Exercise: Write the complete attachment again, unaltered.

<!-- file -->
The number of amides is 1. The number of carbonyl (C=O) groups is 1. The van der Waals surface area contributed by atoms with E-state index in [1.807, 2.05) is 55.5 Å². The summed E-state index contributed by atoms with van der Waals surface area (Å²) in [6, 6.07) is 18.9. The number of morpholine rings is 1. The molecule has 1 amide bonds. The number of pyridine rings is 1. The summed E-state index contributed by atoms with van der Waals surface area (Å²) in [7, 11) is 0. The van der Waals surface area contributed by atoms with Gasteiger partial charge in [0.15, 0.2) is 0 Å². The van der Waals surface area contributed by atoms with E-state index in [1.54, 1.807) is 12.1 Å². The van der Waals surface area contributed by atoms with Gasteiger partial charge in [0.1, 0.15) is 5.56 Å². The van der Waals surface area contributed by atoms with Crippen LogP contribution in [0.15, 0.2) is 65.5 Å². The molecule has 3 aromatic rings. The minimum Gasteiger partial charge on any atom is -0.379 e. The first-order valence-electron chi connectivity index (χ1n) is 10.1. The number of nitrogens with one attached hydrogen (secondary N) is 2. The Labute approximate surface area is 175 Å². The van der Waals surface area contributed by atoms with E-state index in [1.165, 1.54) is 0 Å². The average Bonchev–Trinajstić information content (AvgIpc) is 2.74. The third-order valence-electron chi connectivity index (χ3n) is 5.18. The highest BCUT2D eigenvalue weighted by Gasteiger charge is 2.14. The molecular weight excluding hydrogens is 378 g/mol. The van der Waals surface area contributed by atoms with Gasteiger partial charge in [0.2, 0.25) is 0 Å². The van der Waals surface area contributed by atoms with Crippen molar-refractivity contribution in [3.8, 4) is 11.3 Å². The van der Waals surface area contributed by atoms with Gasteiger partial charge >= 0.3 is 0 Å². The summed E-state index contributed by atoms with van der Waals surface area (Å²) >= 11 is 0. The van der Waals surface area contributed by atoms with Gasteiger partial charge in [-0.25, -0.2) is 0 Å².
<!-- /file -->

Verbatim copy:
The number of amides is 1. The number of carbonyl (C=O) groups is 1. The van der Waals surface area contributed by atoms with E-state index in [1.807, 2.05) is 55.5 Å². The summed E-state index contributed by atoms with van der Waals surface area (Å²) in [6, 6.07) is 18.9. The number of morpholine rings is 1. The molecule has 1 amide bonds. The number of pyridine rings is 1. The summed E-state index contributed by atoms with van der Waals surface area (Å²) in [7, 11) is 0. The van der Waals surface area contributed by atoms with Gasteiger partial charge in [0.15, 0.2) is 0 Å². The van der Waals surface area contributed by atoms with E-state index in [1.54, 1.807) is 12.1 Å². The van der Waals surface area contributed by atoms with Gasteiger partial charge in [0.1, 0.15) is 5.56 Å². The van der Waals surface area contributed by atoms with Crippen LogP contribution in [0.15, 0.2) is 65.5 Å². The molecule has 3 aromatic rings. The minimum Gasteiger partial charge on any atom is -0.379 e. The first-order valence-electron chi connectivity index (χ1n) is 10.1. The number of nitrogens with one attached hydrogen (secondary N) is 2. The Labute approximate surface area is 175 Å². The van der Waals surface area contributed by atoms with E-state index in [1.165, 1.54) is 0 Å². The average Bonchev–Trinajstić information content (AvgIpc) is 2.74. The third-order valence-electron chi connectivity index (χ3n) is 5.18. The highest BCUT2D eigenvalue weighted by Gasteiger charge is 2.14. The molecular weight excluding hydrogens is 378 g/mol. The van der Waals surface area contributed by atoms with Gasteiger partial charge in [0.2, 0.25) is 0 Å². The van der Waals surface area contributed by atoms with Crippen molar-refractivity contribution in [3.8, 4) is 11.3 Å². The van der Waals surface area contributed by atoms with Gasteiger partial charge >= 0.3 is 0 Å². The summed E-state index contributed by atoms with van der Waals surface area (Å²) >= 11 is 0. The van der Waals surface area contributed by atoms with Gasteiger partial charge in [-0.25, -0.2) is 0 Å².